Last time I posted on my blog was 10 months ago, wow! Time sure goes by fast when you have a new baby and a new course to write (I’ll blog about this later, the course, not the baby).
Enough with the chitchat, let’s get to business.
If you’ve ever used IIS, you’ve probably realized at some point that the IIS log files are useful to a point. You can’t log specific HTTP headers from the request/response, you can’t log machine parameters, such as performance counters, and you can’t filter the logs before they are written (for that we use log parser).
A couple of years ago, Microsoft released the Advanced Logging module, which can run in IIS 7/7.5/8 (haven’t tested on 8.5 yet, but part of it is already built-in to IIS 8.5). This new module adds many useful fields, real-time logging, and log filters.
One of the problem people stumbled upon when using this great module is, if you choose to log performance counters, you end up having two problems:
1. The counters data is not actually logged. If you open the log file, the columns appear, but without data.
2. If you open the Windows event logs, you’ll find errors for each configured performance counter. The errors are logged each time you recycle an application pool.
Note: event logs appear for each performance counter in the fields list, whether you choose to log it or not.
Most of the answers I found online for this issue (such as here) were to remove the performance counter fields from the list of fields, which basically will prevent you from logging performance counters. I didn’t really like these answers, as they didn’t actually resolve this issue, only worked around it.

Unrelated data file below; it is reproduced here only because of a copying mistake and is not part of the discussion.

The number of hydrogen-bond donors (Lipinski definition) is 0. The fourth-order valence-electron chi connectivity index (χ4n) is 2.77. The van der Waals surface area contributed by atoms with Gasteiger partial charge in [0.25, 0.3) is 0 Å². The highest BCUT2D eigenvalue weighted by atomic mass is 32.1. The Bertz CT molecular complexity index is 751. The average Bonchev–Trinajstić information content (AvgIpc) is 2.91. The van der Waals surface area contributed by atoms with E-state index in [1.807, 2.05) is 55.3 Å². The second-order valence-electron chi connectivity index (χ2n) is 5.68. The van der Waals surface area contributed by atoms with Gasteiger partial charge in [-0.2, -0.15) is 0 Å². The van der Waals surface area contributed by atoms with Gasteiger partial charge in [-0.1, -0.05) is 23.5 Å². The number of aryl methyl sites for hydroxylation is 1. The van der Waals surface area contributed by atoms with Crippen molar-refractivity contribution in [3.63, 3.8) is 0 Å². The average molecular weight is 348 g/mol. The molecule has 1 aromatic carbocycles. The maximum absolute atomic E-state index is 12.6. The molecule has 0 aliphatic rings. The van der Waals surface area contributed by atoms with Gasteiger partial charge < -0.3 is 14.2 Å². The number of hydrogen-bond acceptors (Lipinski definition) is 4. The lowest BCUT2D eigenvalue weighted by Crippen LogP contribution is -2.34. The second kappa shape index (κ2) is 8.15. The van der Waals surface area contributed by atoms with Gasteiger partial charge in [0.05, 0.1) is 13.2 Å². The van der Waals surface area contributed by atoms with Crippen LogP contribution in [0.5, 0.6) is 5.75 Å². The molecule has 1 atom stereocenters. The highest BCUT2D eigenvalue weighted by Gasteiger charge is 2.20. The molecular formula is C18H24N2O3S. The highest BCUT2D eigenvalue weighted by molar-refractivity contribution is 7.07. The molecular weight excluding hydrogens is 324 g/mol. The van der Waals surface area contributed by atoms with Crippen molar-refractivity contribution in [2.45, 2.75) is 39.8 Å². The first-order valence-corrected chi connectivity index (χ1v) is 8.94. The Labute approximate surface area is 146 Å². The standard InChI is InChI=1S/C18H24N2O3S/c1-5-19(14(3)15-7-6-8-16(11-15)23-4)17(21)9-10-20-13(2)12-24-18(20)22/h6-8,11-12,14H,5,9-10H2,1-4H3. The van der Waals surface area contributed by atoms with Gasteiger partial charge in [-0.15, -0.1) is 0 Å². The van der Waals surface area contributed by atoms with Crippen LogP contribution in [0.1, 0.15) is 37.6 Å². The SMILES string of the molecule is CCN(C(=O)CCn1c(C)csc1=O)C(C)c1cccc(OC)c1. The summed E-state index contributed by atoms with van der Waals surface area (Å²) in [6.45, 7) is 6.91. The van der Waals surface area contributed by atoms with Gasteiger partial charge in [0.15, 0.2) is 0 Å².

After a short investigation, new evidence appeared that shed light on the problem – the issue with the performance counters appear only in web applications that use an application pool set to the ApplicationPoolIdentity identity. If the application pool uses Network/Local Service, there is no problem.
From here, the solution is simple:
1. Open the Local Users and Groups node in the Computer Management MMC.
2. Open the Performance Monitor Users group, and add the application pool identity you are using. For example, if your application pool is named DefaultAppPool, then add the user “iis apppool\defaultapppool”, without the quotes (“iis apppool” is a special prefix for application pool identities).
3. Reset your server for the changes to take affect.
After you reset the server and the application pool loads, you should start seeing the counter data in the log, and the errors in the Windows event logs will no longer appear.
Hope this helps someone out there.